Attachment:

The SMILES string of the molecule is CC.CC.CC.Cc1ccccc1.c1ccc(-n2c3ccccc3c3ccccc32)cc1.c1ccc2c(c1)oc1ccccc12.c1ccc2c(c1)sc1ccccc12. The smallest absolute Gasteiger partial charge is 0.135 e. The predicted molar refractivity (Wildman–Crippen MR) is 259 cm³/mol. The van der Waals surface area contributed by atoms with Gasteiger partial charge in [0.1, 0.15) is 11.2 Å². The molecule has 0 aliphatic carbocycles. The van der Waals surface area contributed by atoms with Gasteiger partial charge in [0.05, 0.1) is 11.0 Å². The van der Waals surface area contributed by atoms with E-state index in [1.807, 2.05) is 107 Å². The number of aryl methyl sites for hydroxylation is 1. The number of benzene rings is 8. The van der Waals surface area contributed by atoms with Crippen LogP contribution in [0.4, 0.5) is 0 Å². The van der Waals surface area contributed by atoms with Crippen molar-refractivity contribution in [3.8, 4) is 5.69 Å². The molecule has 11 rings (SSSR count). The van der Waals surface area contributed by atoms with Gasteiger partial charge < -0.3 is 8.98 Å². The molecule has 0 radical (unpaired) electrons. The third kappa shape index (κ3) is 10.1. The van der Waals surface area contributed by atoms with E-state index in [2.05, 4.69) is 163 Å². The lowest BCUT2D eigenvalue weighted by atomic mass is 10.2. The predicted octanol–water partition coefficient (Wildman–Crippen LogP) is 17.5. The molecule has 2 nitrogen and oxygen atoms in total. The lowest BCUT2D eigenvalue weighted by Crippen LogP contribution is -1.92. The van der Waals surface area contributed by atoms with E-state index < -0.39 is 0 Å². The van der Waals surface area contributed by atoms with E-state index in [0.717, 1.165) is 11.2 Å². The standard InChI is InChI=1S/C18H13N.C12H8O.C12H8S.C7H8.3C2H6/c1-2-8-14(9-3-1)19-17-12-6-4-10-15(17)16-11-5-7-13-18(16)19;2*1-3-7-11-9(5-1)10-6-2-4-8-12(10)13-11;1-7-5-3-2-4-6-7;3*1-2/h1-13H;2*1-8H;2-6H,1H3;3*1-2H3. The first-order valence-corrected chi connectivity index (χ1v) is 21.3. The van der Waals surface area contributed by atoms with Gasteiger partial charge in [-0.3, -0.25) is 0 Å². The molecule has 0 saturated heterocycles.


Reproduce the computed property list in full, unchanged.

The SMILES string of the molecule is CC.CC.CC.Cc1ccccc1.c1ccc(-n2c3ccccc3c3ccccc32)cc1.c1ccc2c(c1)oc1ccccc12.c1ccc2c(c1)sc1ccccc12. The smallest absolute Gasteiger partial charge is 0.135 e. The predicted molar refractivity (Wildman–Crippen MR) is 259 cm³/mol. The van der Waals surface area contributed by atoms with Gasteiger partial charge in [0.1, 0.15) is 11.2 Å². The molecule has 0 aliphatic carbocycles. The van der Waals surface area contributed by atoms with Gasteiger partial charge in [0.05, 0.1) is 11.0 Å². The van der Waals surface area contributed by atoms with E-state index in [1.807, 2.05) is 107 Å². The number of aryl methyl sites for hydroxylation is 1. The number of benzene rings is 8. The van der Waals surface area contributed by atoms with Crippen LogP contribution in [0.4, 0.5) is 0 Å². The van der Waals surface area contributed by atoms with Crippen molar-refractivity contribution in [3.8, 4) is 5.69 Å². The molecule has 11 rings (SSSR count). The van der Waals surface area contributed by atoms with Gasteiger partial charge < -0.3 is 8.98 Å². The molecule has 0 radical (unpaired) electrons. The third kappa shape index (κ3) is 10.1. The van der Waals surface area contributed by atoms with E-state index in [2.05, 4.69) is 163 Å². The lowest BCUT2D eigenvalue weighted by atomic mass is 10.2. The predicted octanol–water partition coefficient (Wildman–Crippen LogP) is 17.5. The molecule has 2 nitrogen and oxygen atoms in total. The lowest BCUT2D eigenvalue weighted by Crippen LogP contribution is -1.92. The van der Waals surface area contributed by atoms with E-state index < -0.39 is 0 Å². The van der Waals surface area contributed by atoms with E-state index in [0.717, 1.165) is 11.2 Å². The standard InChI is InChI=1S/C18H13N.C12H8O.C12H8S.C7H8.3C2H6/c1-2-8-14(9-3-1)19-17-12-6-4-10-15(17)16-11-5-7-13-18(16)19;2*1-3-7-11-9(5-1)10-6-2-4-8-12(10)13-11;1-7-5-3-2-4-6-7;3*1-2/h1-13H;2*1-8H;2-6H,1H3;3*1-2H3. The first-order valence-corrected chi connectivity index (χ1v) is 21.3. The van der Waals surface area contributed by atoms with Gasteiger partial charge in [-0.3, -0.25) is 0 Å². The molecule has 0 saturated heterocycles.